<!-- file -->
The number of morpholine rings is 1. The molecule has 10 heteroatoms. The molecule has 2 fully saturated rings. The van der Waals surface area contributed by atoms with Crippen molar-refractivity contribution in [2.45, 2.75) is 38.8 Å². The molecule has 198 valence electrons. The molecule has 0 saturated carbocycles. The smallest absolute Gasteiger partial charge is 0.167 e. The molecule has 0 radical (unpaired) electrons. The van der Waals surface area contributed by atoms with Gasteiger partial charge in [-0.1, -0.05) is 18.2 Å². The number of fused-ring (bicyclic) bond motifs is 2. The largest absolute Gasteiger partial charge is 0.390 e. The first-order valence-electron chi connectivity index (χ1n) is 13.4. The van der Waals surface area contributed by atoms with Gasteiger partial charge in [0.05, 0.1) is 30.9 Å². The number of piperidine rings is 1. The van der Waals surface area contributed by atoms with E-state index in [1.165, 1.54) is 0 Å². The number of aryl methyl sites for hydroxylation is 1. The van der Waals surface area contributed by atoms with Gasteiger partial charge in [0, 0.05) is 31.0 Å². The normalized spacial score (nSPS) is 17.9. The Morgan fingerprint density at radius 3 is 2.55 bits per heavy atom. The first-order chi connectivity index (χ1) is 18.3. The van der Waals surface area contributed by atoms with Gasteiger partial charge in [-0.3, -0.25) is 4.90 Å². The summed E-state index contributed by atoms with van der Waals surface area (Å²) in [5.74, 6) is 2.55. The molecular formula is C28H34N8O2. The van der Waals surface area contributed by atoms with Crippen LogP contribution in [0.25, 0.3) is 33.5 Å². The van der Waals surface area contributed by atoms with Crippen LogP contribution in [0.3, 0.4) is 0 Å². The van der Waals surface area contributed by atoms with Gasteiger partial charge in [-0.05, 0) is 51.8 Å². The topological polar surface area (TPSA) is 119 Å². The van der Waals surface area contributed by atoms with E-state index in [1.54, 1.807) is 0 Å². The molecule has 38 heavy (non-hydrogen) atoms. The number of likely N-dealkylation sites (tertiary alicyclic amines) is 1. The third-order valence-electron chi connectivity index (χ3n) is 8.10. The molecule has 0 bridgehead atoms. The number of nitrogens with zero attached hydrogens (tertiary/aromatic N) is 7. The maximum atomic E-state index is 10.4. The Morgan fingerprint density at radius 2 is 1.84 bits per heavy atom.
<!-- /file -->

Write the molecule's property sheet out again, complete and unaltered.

The number of morpholine rings is 1. The molecule has 10 heteroatoms. The molecule has 2 fully saturated rings. The van der Waals surface area contributed by atoms with Crippen molar-refractivity contribution in [2.45, 2.75) is 38.8 Å². The molecule has 198 valence electrons. The molecule has 0 saturated carbocycles. The smallest absolute Gasteiger partial charge is 0.167 e. The molecule has 0 radical (unpaired) electrons. The van der Waals surface area contributed by atoms with Gasteiger partial charge in [-0.1, -0.05) is 18.2 Å². The number of fused-ring (bicyclic) bond motifs is 2. The largest absolute Gasteiger partial charge is 0.390 e. The first-order valence-electron chi connectivity index (χ1n) is 13.4. The van der Waals surface area contributed by atoms with Gasteiger partial charge in [0.05, 0.1) is 30.9 Å². The number of piperidine rings is 1. The van der Waals surface area contributed by atoms with E-state index in [1.165, 1.54) is 0 Å². The number of aryl methyl sites for hydroxylation is 1. The van der Waals surface area contributed by atoms with Gasteiger partial charge in [0, 0.05) is 31.0 Å². The normalized spacial score (nSPS) is 17.9. The Morgan fingerprint density at radius 3 is 2.55 bits per heavy atom. The first-order chi connectivity index (χ1) is 18.3. The van der Waals surface area contributed by atoms with Gasteiger partial charge in [-0.3, -0.25) is 4.90 Å². The summed E-state index contributed by atoms with van der Waals surface area (Å²) in [5.74, 6) is 2.55. The molecular formula is C28H34N8O2. The van der Waals surface area contributed by atoms with Crippen LogP contribution in [0.25, 0.3) is 33.5 Å². The van der Waals surface area contributed by atoms with Crippen LogP contribution in [0.3, 0.4) is 0 Å². The van der Waals surface area contributed by atoms with Gasteiger partial charge in [-0.05, 0) is 51.8 Å². The topological polar surface area (TPSA) is 119 Å². The van der Waals surface area contributed by atoms with E-state index in [1.54, 1.807) is 0 Å². The molecule has 38 heavy (non-hydrogen) atoms. The number of likely N-dealkylation sites (tertiary alicyclic amines) is 1. The third-order valence-electron chi connectivity index (χ3n) is 8.10. The molecule has 0 bridgehead atoms. The number of nitrogens with zero attached hydrogens (tertiary/aromatic N) is 7. The maximum atomic E-state index is 10.4. The Morgan fingerprint density at radius 2 is 1.84 bits per heavy atom.